cover image The Happiest Man in the World: An Account of the Life of Poppa Neutrino

The Happiest Man in the World: An Account of the Life of Poppa Neutrino

Alec Wilkinson, . . Random, $24.95 (301pp) ISBN 978-1-4000-6543-1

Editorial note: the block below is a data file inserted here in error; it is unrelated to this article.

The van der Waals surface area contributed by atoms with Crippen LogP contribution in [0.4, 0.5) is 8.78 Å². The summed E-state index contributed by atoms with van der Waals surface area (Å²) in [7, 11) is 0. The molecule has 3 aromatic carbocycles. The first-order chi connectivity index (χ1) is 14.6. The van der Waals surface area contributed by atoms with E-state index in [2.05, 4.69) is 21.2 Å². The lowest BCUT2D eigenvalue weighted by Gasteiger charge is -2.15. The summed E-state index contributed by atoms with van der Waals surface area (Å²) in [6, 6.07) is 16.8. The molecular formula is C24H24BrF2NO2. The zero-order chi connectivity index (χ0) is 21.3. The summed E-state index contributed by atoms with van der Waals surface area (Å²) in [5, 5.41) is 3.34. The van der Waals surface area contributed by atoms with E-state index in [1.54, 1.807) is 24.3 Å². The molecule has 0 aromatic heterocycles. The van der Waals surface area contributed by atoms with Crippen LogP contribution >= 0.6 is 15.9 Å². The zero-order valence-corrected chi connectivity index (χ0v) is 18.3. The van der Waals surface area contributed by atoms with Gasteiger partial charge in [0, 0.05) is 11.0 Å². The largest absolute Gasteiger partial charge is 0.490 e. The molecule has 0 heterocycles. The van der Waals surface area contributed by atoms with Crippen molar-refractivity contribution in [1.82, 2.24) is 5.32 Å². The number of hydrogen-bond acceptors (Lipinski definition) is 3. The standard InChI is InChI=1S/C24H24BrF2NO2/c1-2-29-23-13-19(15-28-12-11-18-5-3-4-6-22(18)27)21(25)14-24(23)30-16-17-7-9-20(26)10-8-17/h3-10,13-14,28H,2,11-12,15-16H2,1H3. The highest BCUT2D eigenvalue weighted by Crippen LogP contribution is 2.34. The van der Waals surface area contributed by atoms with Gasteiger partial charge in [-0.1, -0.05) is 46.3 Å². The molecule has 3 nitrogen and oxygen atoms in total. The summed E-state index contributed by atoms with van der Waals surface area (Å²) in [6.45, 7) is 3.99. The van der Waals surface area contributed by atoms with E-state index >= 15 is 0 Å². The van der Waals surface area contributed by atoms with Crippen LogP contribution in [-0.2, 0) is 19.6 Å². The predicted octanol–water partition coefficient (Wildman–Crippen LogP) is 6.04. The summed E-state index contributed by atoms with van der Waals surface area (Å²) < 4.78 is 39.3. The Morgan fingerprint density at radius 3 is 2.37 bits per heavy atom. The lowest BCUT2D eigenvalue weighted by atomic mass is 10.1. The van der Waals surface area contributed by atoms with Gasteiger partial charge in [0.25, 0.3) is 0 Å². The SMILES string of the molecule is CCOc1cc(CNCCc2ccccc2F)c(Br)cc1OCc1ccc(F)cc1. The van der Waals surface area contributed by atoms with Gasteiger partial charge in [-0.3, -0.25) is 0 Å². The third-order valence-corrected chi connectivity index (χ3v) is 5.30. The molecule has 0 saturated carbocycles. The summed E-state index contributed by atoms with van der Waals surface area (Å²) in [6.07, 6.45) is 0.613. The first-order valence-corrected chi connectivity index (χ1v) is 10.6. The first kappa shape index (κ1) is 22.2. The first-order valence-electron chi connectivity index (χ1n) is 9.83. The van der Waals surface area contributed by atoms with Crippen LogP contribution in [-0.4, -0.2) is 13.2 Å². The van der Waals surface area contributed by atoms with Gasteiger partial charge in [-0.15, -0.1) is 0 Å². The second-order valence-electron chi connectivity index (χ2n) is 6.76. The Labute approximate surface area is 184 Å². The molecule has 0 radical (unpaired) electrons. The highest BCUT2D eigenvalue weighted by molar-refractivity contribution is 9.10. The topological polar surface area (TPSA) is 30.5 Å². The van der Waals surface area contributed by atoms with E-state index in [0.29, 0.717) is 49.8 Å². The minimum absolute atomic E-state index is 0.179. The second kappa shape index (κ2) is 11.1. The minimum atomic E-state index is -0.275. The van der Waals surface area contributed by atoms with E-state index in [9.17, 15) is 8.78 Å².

Over the last few years, Wilkinson (Mr. Apology and Other Essays ) has been spending quite a bit of time in the company of "Poppa Neutrino," a homeless man who's performed as a street musician in New Orleans and New York and traveled across the Atlantic in a homemade raft. So "lavish and prodigal" is Neutrino's history that his barroom encounters with Kerouac and Ginsberg at the height of the beat era are dispensed with in a few sentences—after all, by that time, he'd already been crisscrossing the country for several years himself. In Wilkinson's company, Neutrino spends time in Arizona trying to persuade football coaches to use a passing play he's developed that could conceivably revolutionize the offensive game, winding up on a Navajo reservation where he volunteers with a high school team. Then it's off to Mexico, where he puts the finishing touches on one more raft, which he hopes to sail down the coast to South America and then across the Pacific. For the most part, Wilkinson simply observes, acting as our conduit to this abrasively compelling personality. But that's like saying Boswell was simply observing Johnson: the portrait of Neutrino that emerges from these encounters and anecdotes is a truly captivating story. (Mar. 13)